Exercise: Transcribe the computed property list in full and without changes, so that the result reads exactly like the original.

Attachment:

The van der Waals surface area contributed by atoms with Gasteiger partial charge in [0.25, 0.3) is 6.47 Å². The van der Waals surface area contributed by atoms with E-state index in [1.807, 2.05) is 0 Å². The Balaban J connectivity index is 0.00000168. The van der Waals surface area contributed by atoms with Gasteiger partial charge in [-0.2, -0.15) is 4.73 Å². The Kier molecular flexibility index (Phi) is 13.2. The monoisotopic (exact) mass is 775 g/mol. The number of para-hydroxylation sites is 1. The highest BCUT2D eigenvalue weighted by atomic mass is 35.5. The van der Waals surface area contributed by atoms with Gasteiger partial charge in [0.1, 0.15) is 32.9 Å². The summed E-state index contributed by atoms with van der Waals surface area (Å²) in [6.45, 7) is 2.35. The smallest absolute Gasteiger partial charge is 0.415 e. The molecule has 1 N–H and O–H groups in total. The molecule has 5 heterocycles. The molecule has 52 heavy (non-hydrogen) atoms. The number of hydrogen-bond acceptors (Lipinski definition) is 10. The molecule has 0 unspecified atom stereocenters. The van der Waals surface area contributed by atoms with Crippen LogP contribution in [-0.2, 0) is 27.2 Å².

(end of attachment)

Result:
The van der Waals surface area contributed by atoms with Gasteiger partial charge in [0.25, 0.3) is 6.47 Å². The van der Waals surface area contributed by atoms with E-state index in [1.807, 2.05) is 0 Å². The Balaban J connectivity index is 0.00000168. The van der Waals surface area contributed by atoms with Gasteiger partial charge in [-0.2, -0.15) is 4.73 Å². The Kier molecular flexibility index (Phi) is 13.2. The monoisotopic (exact) mass is 775 g/mol. The number of para-hydroxylation sites is 1. The highest BCUT2D eigenvalue weighted by atomic mass is 35.5. The van der Waals surface area contributed by atoms with Gasteiger partial charge in [0.1, 0.15) is 32.9 Å². The summed E-state index contributed by atoms with van der Waals surface area (Å²) in [6.45, 7) is 2.35. The smallest absolute Gasteiger partial charge is 0.415 e. The molecule has 1 N–H and O–H groups in total. The molecule has 5 heterocycles. The molecule has 52 heavy (non-hydrogen) atoms. The number of hydrogen-bond acceptors (Lipinski definition) is 10. The molecule has 0 unspecified atom stereocenters. The van der Waals surface area contributed by atoms with Crippen LogP contribution in [-0.2, 0) is 27.2 Å².